Sensing at sea

Chris Hansford, Managing Director of Hansford Sensors, outlines some of the challenges faced when applying vibration monitoring to marine machinery and offers advice on how to successfully install and use accelerometers on marine vessels.

Vibration monitoring is a key tool used by marine engineers to manage the availability and maintenance of a wide range of equipment with rotating shafts, including pumps, motors, fans, gearboxes and engine systems.

Although the sensor technology used to measure levels of vibration, together with the instruments and software for gathering and analysing data, is typically easy to install and use, it is not without its challenges. 

For example, a major challenge for on-board monitoring is that ships do not have an earth facility, so special conditions have to be applied to the installation.  Similarly, it is important to consider the areas of classification; for example, on an oil tanker the cargo pumps may require intrinsically safe accelerometers connected via a barrier to the safe areas.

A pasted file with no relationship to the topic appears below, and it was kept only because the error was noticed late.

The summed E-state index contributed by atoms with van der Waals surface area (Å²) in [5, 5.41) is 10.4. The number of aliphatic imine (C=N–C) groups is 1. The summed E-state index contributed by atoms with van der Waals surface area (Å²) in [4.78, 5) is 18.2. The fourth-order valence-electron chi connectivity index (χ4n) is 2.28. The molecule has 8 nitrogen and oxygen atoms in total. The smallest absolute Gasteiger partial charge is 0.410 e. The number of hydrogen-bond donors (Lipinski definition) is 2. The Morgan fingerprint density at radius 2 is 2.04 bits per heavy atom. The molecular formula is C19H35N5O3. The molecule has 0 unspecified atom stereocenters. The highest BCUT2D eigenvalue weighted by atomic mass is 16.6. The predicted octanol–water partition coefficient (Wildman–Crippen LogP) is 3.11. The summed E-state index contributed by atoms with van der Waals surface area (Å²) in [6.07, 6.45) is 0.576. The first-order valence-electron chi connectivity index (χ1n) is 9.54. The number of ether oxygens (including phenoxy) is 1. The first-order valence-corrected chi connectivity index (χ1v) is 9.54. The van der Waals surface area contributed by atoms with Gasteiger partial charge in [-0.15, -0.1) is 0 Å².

Since vibration is one of the main causes of failure in marine propulsion systems and auxiliary equipment, designers and engineers have invested a lot of time and energy in trying to minimise the problem.  This has naturally involved examining the key causes of vibration, such as poor alignment of rotating shafts in, for example, propulsion systems and turbochargers for main or auxiliary engines.  Poor alignment can be caused by inaccurate installation, wear, mechanical damage and even changes in temperature, and the resulting vibration increases friction and wear on other components, leading to premature failure. Consequently, the performance and service life of components is reduced, while operating and maintenance costs are significantly increased.  A considerable amount of bad publicity can be generated by severe failures, whether caused by the unscheduled docking for repairs of a container ship or the malfunction of ventilation fans in hotels on cruise ships.

The fact that so much is at stake for marine operators has driven the development of a range of tools and practices to prevent vibration and its consequences, such as alignment tools and automatic lubricators that can be applied during system construction, and routine maintenance procedures that enable engineers to minimise the development of faults.  Indeed, components themselves are continually being refined and upgraded to prevent, or offer greater resistance to, vibration.  However, to achieve a consistent and efficient management of essential machinery throughout its lifetime, the adoption of condition monitoring equipment is vital and, in marine applications, the measurement of vibration plays a major part in enabling operators and maintenance engineers to identify potential problems and act on them before they fulfil that potential and begin generating unnecessary costs.